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June 17, 2015

Apparently, there's a new battleground for Illinois politicos: the middle class.

For whatever reason — I'm guessing polling data, but maybe that's cynical — the state's Democrats and Republicans both claim they're pursuing an agenda to build a prospering middle class. This is a welcome development. After all, middle-class families, as well as low-income workers who aspire to become middle class, have seen their real incomes decline over the last 30 years, making it difficult to maintain their standard of living, much less improve it. 

So what would it take for decision makers to make good on their desire to support the middle class? At the state level, the answer is clear: invest adequately in core public goods and services. For instance, enhancing infrastructure and providing every child a high-quality public education effectively creates jobs for middle-income workers while helping their kids become college and career ready.

Meanwhile, funding services for vulnerable members of society, such as the elderly or individuals with mental health and developmental disability concerns, enables middle-class folks to access needed support that's otherwise too costly for their budgets.

The catch is that making adequate investments in core services is only possible when the state has sufficient revenue to do so. If the recent bipartisan concern for the middle class is sincere, the first order of business is increasing state taxes enough to at least replace the $4.7 billion in annual, recurring revenue the general fund lost when personal and corporate income tax rates were cut Jan. 1.

Wait a minute, you might say, didn't those tax cuts help the middle class? Well, no. In fact, quite the opposite. Here's why. 

First and foremost, neither middle-class families nor the small businesses they own benefited materially from those cuts. Indeed, when Illinois' personal income tax rate dropped from 5 percent to 3.75 percent, it created a tax cut (and concomitant revenue loss) of some $3.7 billion. However, the bottom 60 percent of Illinois taxpayers — in other words, the middle class and below — received just $479 million, or 13 percent, of that huge tax break.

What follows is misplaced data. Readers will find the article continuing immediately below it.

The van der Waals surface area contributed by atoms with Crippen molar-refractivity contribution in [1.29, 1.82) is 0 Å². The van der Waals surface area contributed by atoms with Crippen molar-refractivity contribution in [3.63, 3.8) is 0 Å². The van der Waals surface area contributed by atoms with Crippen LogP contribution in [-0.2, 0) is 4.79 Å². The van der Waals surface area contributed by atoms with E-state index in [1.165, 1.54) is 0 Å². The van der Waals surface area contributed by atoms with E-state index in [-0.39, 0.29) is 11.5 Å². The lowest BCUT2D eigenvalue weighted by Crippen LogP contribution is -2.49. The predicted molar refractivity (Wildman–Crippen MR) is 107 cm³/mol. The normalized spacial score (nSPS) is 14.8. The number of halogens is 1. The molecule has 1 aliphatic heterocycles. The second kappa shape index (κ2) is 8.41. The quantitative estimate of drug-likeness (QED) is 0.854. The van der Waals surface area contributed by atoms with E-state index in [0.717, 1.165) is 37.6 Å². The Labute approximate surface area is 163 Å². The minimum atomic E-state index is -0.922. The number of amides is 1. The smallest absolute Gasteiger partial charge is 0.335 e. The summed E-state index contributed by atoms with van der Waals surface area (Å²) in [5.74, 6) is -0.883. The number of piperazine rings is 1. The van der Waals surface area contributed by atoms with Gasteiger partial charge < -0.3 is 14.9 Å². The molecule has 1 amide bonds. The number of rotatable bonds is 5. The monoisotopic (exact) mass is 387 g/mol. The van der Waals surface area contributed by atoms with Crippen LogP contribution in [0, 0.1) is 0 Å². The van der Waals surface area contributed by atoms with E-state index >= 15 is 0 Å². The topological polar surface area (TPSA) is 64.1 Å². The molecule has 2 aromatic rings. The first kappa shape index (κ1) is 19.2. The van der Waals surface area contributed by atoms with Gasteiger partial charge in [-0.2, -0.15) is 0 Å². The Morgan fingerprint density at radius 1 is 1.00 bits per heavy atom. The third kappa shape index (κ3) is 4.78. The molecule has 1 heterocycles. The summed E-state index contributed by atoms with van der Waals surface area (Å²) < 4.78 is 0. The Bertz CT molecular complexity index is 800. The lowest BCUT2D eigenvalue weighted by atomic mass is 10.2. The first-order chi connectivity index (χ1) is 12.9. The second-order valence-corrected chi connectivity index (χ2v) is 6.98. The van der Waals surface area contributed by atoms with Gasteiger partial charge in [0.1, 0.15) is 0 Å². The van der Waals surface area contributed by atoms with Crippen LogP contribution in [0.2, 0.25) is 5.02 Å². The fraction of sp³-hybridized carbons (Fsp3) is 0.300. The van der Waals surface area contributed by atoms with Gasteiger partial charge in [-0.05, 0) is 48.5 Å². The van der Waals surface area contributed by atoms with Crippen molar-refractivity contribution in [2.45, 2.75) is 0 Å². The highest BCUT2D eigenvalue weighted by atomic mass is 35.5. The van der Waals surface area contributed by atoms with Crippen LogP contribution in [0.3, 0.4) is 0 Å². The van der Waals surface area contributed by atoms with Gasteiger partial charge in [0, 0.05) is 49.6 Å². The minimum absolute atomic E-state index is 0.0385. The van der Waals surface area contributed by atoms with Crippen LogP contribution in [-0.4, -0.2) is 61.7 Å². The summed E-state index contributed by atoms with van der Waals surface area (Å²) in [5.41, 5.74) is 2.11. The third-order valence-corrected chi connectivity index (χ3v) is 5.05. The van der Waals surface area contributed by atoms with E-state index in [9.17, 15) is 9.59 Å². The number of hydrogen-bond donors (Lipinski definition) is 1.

Meanwhile, well over $2 billion, or more than 54 percent, of that tax break went to the wealthiest 11 percent, who, to be clear, are better off than middle class. Millionaires fared particularly well, receiving an average tax break of almost $37,000 annually, which is more than the total annual taxable income for everyone in the bottom 60 percent. 

As for the $1 billion in annual corporate tax breaks, it sure isn't going to mom-and-pop shops owned by middle-class families. Indeed, small businesses specifically and the vast majority of businesses in Illinois generally — around 70 percent— pay nothing in state corporate income taxes annually. It's only those very large companies (collectively less than 9 percent of all Illinois businesses) that get the lion's share of this tax break. 

The kicker: despite not really benefiting from this tax cut, middle-class folks will pay for it. That's because the services Gov. Bruce Rauner proposes cutting to pay for this tax break — child care, mental health, community care for seniors, health care services and more — primarily are consumed by either middle-income families or folks trying to become middle income.

Even the governor's proposed higher-education cuts create greater hardship for middle-income families than for their more affluent counterparts, because it will be far more difficult for folks in the middle to pay the inevitable tuition hikes these cuts will foment.

The bottom line is clear. To promote a growing, prosperous middle class, Illinois needs the fiscal capacity to fund core services that both create opportunity and help cover costs that generally outstrip the budgets of middle-class families — capacity Illinois simply doesn't have after losing $4.7 billion in revenue to a tax cut that harms, rather than helps, the middle class. 

Source: State Journal-Register